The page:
I think I’m also going to cut back the wormwood and elecampane now–again, assuming that I get to it. They’re at the outside borders of the herb garden and blocking the paths; I hadn’t realized either one would get quite this large in their second year. I’ll save one each for seeds and curiosity–the elecampane is flowering, which I can see best from the second-story window, but the wormwood isn’t–and regain some walking space. Also, the parsley patch is next on the weeding list, and it’s right below the elecampane, and I care more about tabbouleh than decoration or even dye. (Elecampane roots are supposed to yield a blue dye when mordanted with wood ash. I’ll harvest the roots and find out sometime.)
I did no gardening yesterday as I should have; the day of work on top of the long weekend caught up with me and convinced me that staying inside and reading and lounging was okay too. But I looked out the window and noticed that the sage had flowered; so I had to grab the camera and go out.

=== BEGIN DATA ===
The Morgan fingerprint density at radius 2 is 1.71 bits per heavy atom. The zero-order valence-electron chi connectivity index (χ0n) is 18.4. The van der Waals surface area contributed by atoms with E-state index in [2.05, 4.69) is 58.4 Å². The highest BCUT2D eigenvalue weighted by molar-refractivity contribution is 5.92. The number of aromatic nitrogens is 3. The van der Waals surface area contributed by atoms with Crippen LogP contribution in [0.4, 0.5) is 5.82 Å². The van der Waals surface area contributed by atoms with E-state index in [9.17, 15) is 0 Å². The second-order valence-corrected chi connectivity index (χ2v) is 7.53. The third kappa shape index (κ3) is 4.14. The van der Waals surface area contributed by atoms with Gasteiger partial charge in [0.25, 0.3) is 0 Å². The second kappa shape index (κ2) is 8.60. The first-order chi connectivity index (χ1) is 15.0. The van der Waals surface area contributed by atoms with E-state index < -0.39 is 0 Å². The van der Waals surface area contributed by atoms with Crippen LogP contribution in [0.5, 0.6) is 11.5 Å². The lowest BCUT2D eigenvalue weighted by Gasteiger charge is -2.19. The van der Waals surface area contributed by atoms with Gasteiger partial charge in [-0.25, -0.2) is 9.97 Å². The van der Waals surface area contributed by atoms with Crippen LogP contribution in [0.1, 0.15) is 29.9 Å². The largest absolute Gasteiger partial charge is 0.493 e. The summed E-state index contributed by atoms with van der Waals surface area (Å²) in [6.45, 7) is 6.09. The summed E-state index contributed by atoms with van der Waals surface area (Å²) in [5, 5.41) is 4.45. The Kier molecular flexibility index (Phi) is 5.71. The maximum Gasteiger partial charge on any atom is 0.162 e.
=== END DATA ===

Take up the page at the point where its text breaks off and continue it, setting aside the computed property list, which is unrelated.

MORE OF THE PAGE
Isn’t it pretty?
These flowers are much less pretty.
Or at least they are to me because it’s only May and why on earth do the rocket and sorrel have to bolt already? Was it that hot while I was gone? (Actually, the forecast says yes, it was. And there was no rain. But never mind that.) They still taste okay for the moment, but my garden salads are going to have to be in two parts because the lettuce remains unbolted but too small to harvest, and by the time they develop–if the weather allows them to–these will be long gone.
- Transplanted fernleaf dill and Genovese basil
- Placed stakes (though I’m going to ask Eric to help pound them in further, or wait until it rains) for tomatoes and beans
- Planted four types of beans: Kentucky Wonder, Trionfo Violetto, Cherokee Trail of Tears, and Hidatsa Shield Figure
- Planted safflower and more Red-Core Chantenay carrots
- Noticed the sage has flower buds
- De-weeded and turned over the rest of the growing space in the herb garden
- Tied up raspberries to bamboo stakes